Thomson and Lockhart's Gravestone

Eaglesham Parish Church



NGR - NS 574519


The tall memorial to the two Eaglesham martyrs is located in the old part of the churchyard.

The inscription reads:


Here lies Gabriel Thomson and Robert Lockhart, who were killed, for owning the Covenanting Testimony, by a part of Highland men and dragoons under the command of Ardencaple, 1st May 1685.


These men did search through moor and moss

To find out all that had no pass -

These faithful witnesses were found

And murdered upon the ground

This may a standing witness be

For Presbytery against Prelacy


A number of conventciles have taken place at Eaglesham over the years. The following is a newspaper report of one from August 1889:


Thomson and Lockhart's Gravestone


The sepulchre-studded graveyard at eighteenth-century Eaglesham Parish Church  is a peaceful place for contemplation and prayer. The sacred sanctuary is also the burial place of Covenanters Gabriel Thomson and Robert Lockhart, who were shot and killed on the bleak, windswept moors, a few miles away, because of their religious beliefs. According to the inscription on their elegant tombstone, standing majestically in the shadow of the lime-washed kirk's soaring clock steeple and beside a graceful yew tree, the symbol of eternal life and immortality, the pair ‘were killed for owning the Covenanted testimony by a party of Highlandmen under the command of Ardencaple, 1st May, 1685.’ The epitaph continues, ‘These men did search through moorland moss to find out all that had no pass. These faithful witnesses were found and murdered upon the ground. Their bodies in this grave do lie. Their blood for vengeance yet doth cry. This may a standing witness be, for Presbytery gainst Prelacy.’ Above the inspirational inscription are the chiselled words: 'Psalm CXII & VI ‘The righteous shall be in everlasting remembrance.’ Gabriel Thomson and Robert Lockhart are two of Scotland's less well-known Covenanting martyrs. But they will forever belong to the Great Cloud of Witnesses who shed their blood in pursuit of what the poet, William Cowper, described as Man's noblest destiny: ‘Our claim to feed upon immortal truth, to walk with God, to be divinely free, to soar and to anticipate the skies.’ In the hallowed surroundings of the village churchyard, we remember and revere the valiant Eaglesham martyrs who were faithful unto death and won the martyr's crown.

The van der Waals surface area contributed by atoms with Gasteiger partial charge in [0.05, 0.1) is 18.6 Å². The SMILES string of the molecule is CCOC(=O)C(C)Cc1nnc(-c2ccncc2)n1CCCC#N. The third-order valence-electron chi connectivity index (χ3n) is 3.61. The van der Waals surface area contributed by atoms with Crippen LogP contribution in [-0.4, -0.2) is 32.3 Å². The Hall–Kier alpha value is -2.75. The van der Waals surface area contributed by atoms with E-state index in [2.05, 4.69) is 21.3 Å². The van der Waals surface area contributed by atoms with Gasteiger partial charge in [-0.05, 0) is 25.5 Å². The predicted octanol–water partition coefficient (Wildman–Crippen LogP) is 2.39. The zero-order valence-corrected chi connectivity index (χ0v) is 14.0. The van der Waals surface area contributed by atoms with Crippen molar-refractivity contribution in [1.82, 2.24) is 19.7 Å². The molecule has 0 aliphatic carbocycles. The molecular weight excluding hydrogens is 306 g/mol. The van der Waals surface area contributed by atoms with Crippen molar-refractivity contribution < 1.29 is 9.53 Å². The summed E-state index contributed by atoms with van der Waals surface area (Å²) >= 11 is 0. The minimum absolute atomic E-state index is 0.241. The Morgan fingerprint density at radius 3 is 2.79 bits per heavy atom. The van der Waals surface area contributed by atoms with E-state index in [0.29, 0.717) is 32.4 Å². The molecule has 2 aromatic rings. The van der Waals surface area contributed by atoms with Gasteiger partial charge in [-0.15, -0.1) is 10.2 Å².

Derek Parker MA, BD (Hons)